The Clark Art Institute
Situated about three hours outside of New York City in Williamstown, Massachusetts, the Clark Art Institute, named after founders Sterling and Francine Clark, is an architectural gem of pre-twentieth century art. The museum’s original white marble building was designed by architect Daniel Perry and first opened to the public in 1955. Praised for its focused collection of old masters, impressionists and 19th century academic paintings as well as an extensive offering of porcelain and silver, The Clark Institute prides itself on being as much a museum as an outlet for research and higher education.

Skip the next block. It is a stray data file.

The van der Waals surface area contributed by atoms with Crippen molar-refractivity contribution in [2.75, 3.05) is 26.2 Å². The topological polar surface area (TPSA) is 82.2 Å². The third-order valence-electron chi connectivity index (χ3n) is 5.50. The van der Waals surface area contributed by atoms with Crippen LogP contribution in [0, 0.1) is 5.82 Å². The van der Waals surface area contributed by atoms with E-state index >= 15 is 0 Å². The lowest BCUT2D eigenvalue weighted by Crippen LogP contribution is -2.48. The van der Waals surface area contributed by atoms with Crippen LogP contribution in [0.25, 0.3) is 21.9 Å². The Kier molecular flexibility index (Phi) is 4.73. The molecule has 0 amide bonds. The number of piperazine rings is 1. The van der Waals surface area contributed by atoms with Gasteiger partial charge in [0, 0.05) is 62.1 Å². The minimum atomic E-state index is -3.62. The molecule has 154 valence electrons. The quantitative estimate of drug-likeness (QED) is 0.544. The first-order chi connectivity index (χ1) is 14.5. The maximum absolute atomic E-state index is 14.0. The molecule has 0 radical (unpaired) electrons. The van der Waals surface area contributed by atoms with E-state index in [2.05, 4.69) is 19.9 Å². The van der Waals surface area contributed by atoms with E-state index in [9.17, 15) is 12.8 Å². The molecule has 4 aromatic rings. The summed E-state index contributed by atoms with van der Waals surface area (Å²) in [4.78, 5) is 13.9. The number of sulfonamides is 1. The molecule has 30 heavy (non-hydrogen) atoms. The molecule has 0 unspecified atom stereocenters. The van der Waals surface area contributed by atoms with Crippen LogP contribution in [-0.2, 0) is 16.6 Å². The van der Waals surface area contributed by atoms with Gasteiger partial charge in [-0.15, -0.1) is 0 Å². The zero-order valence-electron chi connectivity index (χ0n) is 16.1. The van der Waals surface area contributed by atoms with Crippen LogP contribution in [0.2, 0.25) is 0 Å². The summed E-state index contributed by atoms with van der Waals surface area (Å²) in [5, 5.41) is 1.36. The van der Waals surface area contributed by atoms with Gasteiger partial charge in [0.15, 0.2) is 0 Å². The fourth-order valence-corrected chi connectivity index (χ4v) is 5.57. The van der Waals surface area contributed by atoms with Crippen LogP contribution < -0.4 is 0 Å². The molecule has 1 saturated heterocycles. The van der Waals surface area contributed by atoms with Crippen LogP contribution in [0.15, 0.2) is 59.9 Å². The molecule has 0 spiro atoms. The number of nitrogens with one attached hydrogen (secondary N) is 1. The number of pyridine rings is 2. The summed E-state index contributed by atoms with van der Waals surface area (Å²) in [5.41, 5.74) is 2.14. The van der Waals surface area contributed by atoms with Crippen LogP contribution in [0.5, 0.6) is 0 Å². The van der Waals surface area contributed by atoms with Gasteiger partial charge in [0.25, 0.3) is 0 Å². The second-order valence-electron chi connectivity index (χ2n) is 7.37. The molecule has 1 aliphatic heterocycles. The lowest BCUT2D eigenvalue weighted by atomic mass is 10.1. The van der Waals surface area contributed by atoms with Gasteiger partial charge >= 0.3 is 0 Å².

Although the namesake founders passed away a few years after its completion, the Clark has continued to innovate through turbulent times, thanks primarily to its focus on investing in infrastructure. In 2001, The Clark underwent an institute-wide renovation lead by Japanese architect Tadao Ando. Ando has since built two structures on the 140-acre grounds, while architect Annabelle Sellforf was added to the team in 2007 to refurbish two existing buildings and their respective galleries. Though a trip to The Clark is worth anyone’s while to see masterworks in the permanent collection by the likes of John Singer Sargent, Renoir, Edgar Degas, Paul Gauguin, as well as Èdouard Manet and Claude Monet, this Saturday the museum will open a drawing exhibit highlighting 150 exceptional works on paper assembled over fifty years by collector Eugene V. Thaw. ‘Drawn to Greatness’ will include a choice group of Rembrandt drawings, while the remainder of the show spans pivotal artistic movements of the eighteenth and nineteenth centuries, concluding with large-scale twentieth century works by Matisse, Pablo Picasso and Jackson Pollock. A day trip to The Clark is the perfect cocktail of art, culture, architecture and the outdoors for any crisp weekend afternoon.